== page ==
Looking for Trailerable Boats to Consider
I am researching what boat I would like to get for my family. I have some sailing experience but to be honest we are strictly small time operators. Living in the middle of the U.S. we just don't have a lot of big water that is close enough for weekending.
Our previous boat was a catalina-18. We loved it and had a great time getting our feet wet with it. A move and teenagers prompted its sale. Now that they are moving off to college it is time to get back into it.
We are likely going to get a slip at a nearby 12,000 acre lake and the trailering will be limited to special events (longer vacations).
The most important things to us are:
1) Cabin size, the catalina-18 was way too small and we couldn't fit much of our family on it without running over each other.
2) Shallow water capable, swing keel or wing
3) Lower weight so I can pull it with my honda pilot (4500lbs limit)
The following boats have piqued my interest:
West Wight Potter 19
Catalina 250 (water ballast)
I just can't help but think that I am missing a great number of very nice boats. Anyone have other ideas?
Compac makes a bunch of boats that qualify. So does Montgomery.
Be sure to include the TRAILER's weight, when considering boats. Many trailers are fairly substantial...over 500+ pounds.
1992 26' Catalina Capri 26 FOR SALE
There are O'Days and Hunters in the 22-25 foot range that you can trailer also. Thinking the 26 footer mentioned above is not very trailer friendly or very light as per your requirements. I am in the same "boat", looking for something I can tow around and fit us all in. Not the easiest of parameters to fill.
I bought a hunter 19 because I had about the same boat goal as you (I was after comfort, weekend camping for two, weight, draft). If you are looking for speed/performance, though, the hunter 19 will disappoint. I think you'll be hard pressed to find a roomier boat that can be towed by a minivan, though.
The mac 26's are very inexpensive, and mac's in general are going to be the cheapest and most inexpensive boats out there. But often times, you get what you pay for. And mac rigging is ugly, with it's nicopress approach.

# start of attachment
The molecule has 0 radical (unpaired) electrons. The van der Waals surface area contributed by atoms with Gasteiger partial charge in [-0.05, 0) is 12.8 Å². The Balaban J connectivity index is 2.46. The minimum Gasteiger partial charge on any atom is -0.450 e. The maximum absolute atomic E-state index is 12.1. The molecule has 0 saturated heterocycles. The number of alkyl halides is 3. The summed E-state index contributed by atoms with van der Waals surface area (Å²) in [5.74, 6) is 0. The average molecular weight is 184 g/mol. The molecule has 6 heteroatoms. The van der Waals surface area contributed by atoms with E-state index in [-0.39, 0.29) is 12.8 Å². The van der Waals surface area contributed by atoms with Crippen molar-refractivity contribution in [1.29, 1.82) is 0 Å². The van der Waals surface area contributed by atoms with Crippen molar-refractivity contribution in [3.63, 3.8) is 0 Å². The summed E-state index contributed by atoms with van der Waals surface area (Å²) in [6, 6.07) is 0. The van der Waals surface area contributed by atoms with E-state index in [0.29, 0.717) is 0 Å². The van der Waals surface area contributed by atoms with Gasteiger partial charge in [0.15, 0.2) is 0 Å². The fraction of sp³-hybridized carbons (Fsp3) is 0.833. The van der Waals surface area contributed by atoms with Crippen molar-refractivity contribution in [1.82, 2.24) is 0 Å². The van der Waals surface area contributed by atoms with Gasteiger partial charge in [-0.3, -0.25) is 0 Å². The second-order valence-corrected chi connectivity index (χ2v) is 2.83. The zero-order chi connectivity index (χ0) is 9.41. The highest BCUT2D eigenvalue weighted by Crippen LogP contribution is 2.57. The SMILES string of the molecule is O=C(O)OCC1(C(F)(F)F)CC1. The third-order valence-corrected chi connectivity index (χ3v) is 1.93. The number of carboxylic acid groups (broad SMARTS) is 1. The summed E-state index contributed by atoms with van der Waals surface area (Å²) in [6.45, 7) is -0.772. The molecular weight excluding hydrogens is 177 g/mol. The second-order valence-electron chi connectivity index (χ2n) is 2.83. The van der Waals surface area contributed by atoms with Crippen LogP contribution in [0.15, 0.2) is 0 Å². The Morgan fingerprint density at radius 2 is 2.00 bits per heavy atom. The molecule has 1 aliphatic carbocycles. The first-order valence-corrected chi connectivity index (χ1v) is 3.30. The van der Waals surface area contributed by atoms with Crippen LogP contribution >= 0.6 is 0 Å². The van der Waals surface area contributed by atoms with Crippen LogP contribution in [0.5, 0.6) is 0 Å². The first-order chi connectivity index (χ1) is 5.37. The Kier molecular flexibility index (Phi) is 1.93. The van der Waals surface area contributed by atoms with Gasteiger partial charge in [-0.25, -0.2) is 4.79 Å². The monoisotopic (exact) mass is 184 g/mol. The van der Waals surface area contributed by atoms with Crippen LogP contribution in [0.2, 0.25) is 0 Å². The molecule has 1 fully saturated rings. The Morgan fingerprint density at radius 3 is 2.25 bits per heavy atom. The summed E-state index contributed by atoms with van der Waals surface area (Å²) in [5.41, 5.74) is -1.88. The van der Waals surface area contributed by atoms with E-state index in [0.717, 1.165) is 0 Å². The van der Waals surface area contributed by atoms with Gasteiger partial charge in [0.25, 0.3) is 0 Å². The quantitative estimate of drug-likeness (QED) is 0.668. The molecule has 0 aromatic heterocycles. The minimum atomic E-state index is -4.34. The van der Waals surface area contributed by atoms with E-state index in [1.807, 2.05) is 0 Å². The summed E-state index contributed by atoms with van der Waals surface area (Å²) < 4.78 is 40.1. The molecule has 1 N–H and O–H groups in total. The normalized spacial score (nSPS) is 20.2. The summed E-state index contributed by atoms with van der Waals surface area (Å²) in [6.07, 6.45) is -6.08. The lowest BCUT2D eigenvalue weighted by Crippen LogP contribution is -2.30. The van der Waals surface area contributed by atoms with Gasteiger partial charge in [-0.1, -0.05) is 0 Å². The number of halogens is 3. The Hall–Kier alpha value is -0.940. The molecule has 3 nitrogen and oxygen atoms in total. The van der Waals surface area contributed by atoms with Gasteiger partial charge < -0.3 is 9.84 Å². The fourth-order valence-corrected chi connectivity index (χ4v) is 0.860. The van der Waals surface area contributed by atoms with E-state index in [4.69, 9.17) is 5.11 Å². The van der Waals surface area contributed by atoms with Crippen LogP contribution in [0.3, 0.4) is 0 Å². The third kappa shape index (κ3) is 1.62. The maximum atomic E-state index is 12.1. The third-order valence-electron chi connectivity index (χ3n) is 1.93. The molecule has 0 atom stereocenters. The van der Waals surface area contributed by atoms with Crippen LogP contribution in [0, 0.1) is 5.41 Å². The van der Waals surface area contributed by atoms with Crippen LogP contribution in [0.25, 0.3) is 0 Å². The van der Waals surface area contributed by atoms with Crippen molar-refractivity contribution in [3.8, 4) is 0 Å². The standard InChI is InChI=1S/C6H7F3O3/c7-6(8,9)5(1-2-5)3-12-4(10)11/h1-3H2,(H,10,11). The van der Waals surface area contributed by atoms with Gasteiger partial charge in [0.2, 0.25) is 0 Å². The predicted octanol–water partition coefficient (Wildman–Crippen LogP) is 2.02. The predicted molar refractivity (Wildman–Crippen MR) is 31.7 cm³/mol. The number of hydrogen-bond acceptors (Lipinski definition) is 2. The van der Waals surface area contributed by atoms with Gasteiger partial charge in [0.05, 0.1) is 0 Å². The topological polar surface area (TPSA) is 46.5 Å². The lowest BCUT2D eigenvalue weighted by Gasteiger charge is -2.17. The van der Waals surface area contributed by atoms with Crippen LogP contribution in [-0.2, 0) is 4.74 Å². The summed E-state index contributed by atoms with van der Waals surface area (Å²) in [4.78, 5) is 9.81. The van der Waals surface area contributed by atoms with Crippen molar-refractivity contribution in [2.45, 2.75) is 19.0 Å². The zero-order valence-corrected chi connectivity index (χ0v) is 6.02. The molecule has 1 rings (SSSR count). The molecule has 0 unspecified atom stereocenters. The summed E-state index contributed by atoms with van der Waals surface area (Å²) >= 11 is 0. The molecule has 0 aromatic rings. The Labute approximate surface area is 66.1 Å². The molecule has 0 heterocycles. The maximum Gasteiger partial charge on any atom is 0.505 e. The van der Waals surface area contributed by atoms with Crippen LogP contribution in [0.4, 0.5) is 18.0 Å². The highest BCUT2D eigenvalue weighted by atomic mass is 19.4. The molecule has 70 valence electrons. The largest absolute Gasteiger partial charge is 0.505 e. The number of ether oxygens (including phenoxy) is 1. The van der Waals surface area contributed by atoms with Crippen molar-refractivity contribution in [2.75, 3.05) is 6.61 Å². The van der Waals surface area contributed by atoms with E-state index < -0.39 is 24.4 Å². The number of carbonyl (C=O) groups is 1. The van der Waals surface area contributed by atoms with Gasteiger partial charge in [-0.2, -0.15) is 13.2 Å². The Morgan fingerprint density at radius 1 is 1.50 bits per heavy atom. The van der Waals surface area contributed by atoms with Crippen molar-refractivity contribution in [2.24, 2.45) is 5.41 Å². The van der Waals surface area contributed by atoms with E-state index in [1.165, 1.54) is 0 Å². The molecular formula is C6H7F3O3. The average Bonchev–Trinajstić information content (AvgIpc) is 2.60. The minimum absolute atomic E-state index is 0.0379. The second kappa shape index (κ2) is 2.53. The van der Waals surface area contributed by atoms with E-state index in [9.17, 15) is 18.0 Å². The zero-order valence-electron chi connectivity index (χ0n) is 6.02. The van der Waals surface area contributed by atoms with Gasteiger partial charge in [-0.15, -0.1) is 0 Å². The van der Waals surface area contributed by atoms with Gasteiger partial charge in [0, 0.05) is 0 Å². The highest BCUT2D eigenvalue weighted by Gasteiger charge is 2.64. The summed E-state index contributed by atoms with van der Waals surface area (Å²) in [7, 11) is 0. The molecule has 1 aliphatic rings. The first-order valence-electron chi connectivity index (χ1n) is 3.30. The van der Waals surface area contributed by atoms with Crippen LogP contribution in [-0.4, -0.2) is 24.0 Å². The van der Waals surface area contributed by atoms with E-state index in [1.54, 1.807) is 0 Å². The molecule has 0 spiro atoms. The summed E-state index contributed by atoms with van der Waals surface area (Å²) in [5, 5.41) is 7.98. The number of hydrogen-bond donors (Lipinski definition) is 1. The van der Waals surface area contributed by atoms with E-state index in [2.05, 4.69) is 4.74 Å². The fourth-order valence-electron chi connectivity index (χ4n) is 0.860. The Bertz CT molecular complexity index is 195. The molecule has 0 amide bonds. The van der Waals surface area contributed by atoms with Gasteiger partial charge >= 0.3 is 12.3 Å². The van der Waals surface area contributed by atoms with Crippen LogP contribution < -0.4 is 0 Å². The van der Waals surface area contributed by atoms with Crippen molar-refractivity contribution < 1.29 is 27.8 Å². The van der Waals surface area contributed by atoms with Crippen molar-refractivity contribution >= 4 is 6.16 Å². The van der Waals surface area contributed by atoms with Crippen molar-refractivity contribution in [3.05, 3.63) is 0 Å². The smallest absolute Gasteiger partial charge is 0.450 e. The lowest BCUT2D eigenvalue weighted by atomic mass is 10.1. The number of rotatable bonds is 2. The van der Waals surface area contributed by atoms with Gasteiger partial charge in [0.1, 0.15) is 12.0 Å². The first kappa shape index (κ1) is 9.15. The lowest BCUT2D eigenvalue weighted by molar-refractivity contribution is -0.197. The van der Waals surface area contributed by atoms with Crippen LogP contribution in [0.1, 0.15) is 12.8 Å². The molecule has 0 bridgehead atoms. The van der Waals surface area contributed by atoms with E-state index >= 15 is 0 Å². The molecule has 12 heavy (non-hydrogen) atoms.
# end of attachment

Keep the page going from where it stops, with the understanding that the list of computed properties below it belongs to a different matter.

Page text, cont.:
Catalina 22 is an excellent boat, but the cockpits are built more for sailing than laying. (they are narrow and boxy, with square corners and minimal leg space) Also, catalinas use rather bland rudder designs and close-bodied turnbuckles.. but they are much more sturdy than anything macgregor puts out, and they are good performers.
West Wight Potter is a good boat, but I'm amazed at how much people want for them. They are also a little narrower than the hunter (and about the same as the catalina) but they don't carry very much ballast so they are very tender - even moreso than the hunter, and it's tender enough as it is. They do point better, though, but not as good as the catalina (of course, the catalina has about 1000 pounds on the wwp)
Anyway, that's my thoughts, for what it's worth. If you find yourself near Idaho, I'd be happy to get you a sail on any of those boats, if you'd like :)
Of course, the Corsair 24 trimaran qualifies for this as well.
Are you seeking cabin size or cockpit size? With the kids gone, you should figure out whether below-decks elbow room or pack-the-cockpit social sailing is more important for you. Because on boats under 25', you can only have one or the other.
We chose cockpit room on our SJ21 Mk1 -- it fits five adults, six if one or more occupies the foredeck. But below, it's strictly sitting headroom and 2-man tent sleeping arrangements. No privacy for the head, no galley, little stowage. A Cat22 has substantially better cabin space, but its cockpit is quite tiny. Likewise the Ensenada/Balboa 20.
Water ballast allows fairly large boats to be trailed behind small vehicles, but at some cost in initial stability.
Here's another bind on small boats: you want shallow draft for gunkholeing. How shallow? Pull-it-onto-the-beach shallow? Do you actually want to sail in 2' of water, or just motor in and beach or anchor?
A swing keel boat will get you to the beach, tho some keels retract more than others. But most don't sail well (or at all) with the keel up. These boats often have large, awkward keel trunks inside the cabin. A shoal keel boat like the Newports or Compacs will let you sail in skinny water, but you pay for it in miserable upwind performance. Wing keels or medium shoal keels get you into 2 or 2.5' of water. Be aware wing keel + muddy bottom = Rocna anchor.;)
Other arrangements are keel-centerboard (not very common below 26') or lifting keel, like you find on some S2s. Some boats to look at:
Compacs, esp the catboats (expensive)
I append the Mac26D to your list because, while not as roomy as the X or M and lacking a 50hp outboard, it is a genuine sailboat with sweet lines and a reputation for good handling. It sits very low on its trailer and is easy to launch and retrieve. It has an enclosed head, a queen aft berth, a bright (if plastic-y) interior, and decent headroom. It'll tow at around 3000 lbs all-up and costs half to a third what 26Xs are fetching.
I have some love for the 26D.
I have basically the same wants/needs as OP.
I was looking at the Catalina 250MkII. Does anyone here have any thoughts on/experience with that particular boat or with Catalinas in general?
If your budget can swing it, check out the Hake Seaward 25/26 with a retractable keel. If you're looking for all-weather space, at the risk of sacrificing sailing capability, a Nimble Kodiak might fit the bill.
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